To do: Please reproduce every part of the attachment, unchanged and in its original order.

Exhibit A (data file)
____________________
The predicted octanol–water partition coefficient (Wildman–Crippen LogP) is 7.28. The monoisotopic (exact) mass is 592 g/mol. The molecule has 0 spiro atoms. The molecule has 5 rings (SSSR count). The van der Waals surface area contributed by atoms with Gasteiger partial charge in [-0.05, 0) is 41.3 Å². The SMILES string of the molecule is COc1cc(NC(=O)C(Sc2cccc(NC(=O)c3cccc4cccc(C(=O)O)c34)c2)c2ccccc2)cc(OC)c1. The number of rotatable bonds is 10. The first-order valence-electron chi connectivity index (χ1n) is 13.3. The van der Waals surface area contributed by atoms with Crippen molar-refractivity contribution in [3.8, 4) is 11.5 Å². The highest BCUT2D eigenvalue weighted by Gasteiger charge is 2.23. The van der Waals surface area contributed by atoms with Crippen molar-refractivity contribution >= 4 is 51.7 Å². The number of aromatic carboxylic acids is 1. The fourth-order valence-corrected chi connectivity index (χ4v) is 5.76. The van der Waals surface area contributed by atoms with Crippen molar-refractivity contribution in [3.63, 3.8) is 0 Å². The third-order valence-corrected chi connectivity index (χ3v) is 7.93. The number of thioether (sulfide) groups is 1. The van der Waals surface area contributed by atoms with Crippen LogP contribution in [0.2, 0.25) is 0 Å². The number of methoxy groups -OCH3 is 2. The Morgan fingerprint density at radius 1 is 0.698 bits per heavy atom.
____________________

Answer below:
The predicted octanol–water partition coefficient (Wildman–Crippen LogP) is 7.28. The monoisotopic (exact) mass is 592 g/mol. The molecule has 0 spiro atoms. The molecule has 5 rings (SSSR count). The van der Waals surface area contributed by atoms with Gasteiger partial charge in [-0.05, 0) is 41.3 Å². The SMILES string of the molecule is COc1cc(NC(=O)C(Sc2cccc(NC(=O)c3cccc4cccc(C(=O)O)c34)c2)c2ccccc2)cc(OC)c1. The number of rotatable bonds is 10. The first-order valence-electron chi connectivity index (χ1n) is 13.3. The van der Waals surface area contributed by atoms with Crippen molar-refractivity contribution in [3.8, 4) is 11.5 Å². The highest BCUT2D eigenvalue weighted by Gasteiger charge is 2.23. The van der Waals surface area contributed by atoms with Crippen molar-refractivity contribution >= 4 is 51.7 Å². The number of aromatic carboxylic acids is 1. The fourth-order valence-corrected chi connectivity index (χ4v) is 5.76. The van der Waals surface area contributed by atoms with Crippen molar-refractivity contribution in [3.63, 3.8) is 0 Å². The third-order valence-corrected chi connectivity index (χ3v) is 7.93. The number of thioether (sulfide) groups is 1. The van der Waals surface area contributed by atoms with Crippen LogP contribution in [0.2, 0.25) is 0 Å². The number of methoxy groups -OCH3 is 2. The Morgan fingerprint density at radius 1 is 0.698 bits per heavy atom.